Epistemic Circularity

Workshop Program
February 16-17, 2012
Seminar Room 14.2.50

Thursday, February 16
13.00 - 13.30 Coffee and tea
13.30 - 15.00 Annalisa Colliva: Which Transmission Failure and Where?
15.00 - 16.30 Jesper Kallestrup: Overcoming Incompatibilism: From Epistemic To Semantic Circularity
19.00: Workshop Dinner (TBA)

Friday, February 17
09.00 - 09.30 Coffee and tea
09.30 - 11.00 Pat Bondy: Against Epistemic Circularity
11.00 - 12.30 Kristoffer Ahlström: The Costs of Epistemic Realism
12.30 - 13.30 Lunch
13.30 - 15.00 Mikkel Gerken: Experimental philosophy and the problem of the gold standard

Overcoming Incompatibilism: From Epistemic To Semantic Circularity

Crispin Wright’s epistemic response to McKinsey’s paradox is to argue that introspective knowledge of the first premise fails to transmit across the semantic externalist entailment in the second premise to the conclusion that one has such untoward knowledge of the external world. This paper argues first that Stewart Cohen and Jonathan Vogel’s bootstrapping arguments suffer from a novel kind of epistemic circularity which triggers failure of transmission but safeguards the possibility of basic perceptual knowledge. It is then argued that McKinsey’s paradox falls out as a special case of this template for transmission failure. The circularity in play is semantic: the paradox illicitly imports semantically relevant properties of belief- and knowledge- individuating sources into the contents of the knowledge states that those sources individuate by instantiating those properties. Importantly, this diagnosis permits the possibility of basic introspective knowledge as propounded by Tyler Burge and other semantic externalists.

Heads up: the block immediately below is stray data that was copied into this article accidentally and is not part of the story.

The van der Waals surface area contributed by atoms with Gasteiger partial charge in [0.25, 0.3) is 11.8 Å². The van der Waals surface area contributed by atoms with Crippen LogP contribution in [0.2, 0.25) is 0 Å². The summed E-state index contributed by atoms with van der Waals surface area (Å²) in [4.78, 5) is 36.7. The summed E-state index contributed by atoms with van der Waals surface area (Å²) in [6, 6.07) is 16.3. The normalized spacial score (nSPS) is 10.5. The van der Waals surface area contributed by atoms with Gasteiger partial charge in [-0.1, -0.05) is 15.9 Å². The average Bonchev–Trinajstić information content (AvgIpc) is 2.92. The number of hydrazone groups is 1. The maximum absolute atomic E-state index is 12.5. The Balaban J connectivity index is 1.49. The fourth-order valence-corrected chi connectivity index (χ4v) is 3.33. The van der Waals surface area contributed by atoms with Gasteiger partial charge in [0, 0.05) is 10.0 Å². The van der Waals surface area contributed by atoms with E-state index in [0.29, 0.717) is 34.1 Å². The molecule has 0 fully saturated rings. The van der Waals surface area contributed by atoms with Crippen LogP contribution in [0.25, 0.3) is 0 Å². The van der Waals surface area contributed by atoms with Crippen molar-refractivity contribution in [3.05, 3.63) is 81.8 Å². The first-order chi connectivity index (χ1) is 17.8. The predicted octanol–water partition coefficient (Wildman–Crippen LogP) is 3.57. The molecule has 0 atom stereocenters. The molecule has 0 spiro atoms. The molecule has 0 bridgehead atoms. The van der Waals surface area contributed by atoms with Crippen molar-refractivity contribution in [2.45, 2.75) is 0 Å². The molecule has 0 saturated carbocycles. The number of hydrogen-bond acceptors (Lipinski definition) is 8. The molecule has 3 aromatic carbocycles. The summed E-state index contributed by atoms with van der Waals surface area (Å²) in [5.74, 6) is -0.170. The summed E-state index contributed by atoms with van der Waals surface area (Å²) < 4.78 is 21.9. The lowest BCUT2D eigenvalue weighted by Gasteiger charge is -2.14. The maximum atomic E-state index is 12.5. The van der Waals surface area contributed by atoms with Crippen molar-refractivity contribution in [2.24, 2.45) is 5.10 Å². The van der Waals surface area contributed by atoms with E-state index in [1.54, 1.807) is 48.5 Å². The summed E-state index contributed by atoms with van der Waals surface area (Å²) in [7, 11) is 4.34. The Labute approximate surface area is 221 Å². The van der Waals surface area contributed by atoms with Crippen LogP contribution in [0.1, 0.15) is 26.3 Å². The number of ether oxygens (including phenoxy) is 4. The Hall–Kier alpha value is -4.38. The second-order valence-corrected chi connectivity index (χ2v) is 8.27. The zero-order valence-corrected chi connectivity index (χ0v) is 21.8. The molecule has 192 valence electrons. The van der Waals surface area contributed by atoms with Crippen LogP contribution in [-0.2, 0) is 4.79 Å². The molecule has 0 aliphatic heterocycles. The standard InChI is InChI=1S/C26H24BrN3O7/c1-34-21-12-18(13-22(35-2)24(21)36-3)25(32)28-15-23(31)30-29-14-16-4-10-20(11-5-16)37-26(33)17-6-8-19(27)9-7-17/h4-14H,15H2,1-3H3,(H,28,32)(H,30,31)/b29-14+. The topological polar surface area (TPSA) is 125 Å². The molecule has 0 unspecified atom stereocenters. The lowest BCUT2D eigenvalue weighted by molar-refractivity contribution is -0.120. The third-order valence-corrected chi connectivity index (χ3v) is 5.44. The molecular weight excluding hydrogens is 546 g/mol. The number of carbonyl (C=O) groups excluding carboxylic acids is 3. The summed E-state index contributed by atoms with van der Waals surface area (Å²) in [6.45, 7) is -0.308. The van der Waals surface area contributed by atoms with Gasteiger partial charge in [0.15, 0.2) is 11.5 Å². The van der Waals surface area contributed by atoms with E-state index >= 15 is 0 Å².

Which Transmission Failure and Where?
The paper examines different kinds of so-called "warrant transmission failure" and argues that, beside the one made popular by Crispin Wright's writings, we should countenance a second kind of it. It contrasts this second kind of transmission failure with a proposal recently made by Martin Davies to the same effect and dismisses Davies' kind of transmission failure as spurious. Finally, the paper explores the issue of which arguments exhibit these two kinds of transmission failure, with special attention to sa-called bootstrapping arguments.

The Costs of Epistemic Realism
In epistemology, as in other theoretical pursuits, theories are opted for on the basis of their respective costs and benefits. Benefits typically consist in possibilities for explaining significant phenomena, while costs usually comprise commitments that one would prefer not taking on board. In this talk, I focus on some heretofore neglected costs of epistemic realism. As for the nature of those costs, I argue that one of the realist’s main arguments against epistemic expressivism not only fails, but that a crucial premise of it can be used to show that that, lest the realist accepts a far-reaching skepticism, she needs to reject the idea that truth is a central norm of inquiry, and hold that the diversity of views in discussions about epistemic normativity is a sign of massive irrationality or cognitive-behavioral incoherence.

Experimental Philosophy and the Problem of the Gold Standard

Abstract forthcoming

Against Epistemic Circularity
Abstract forthcoming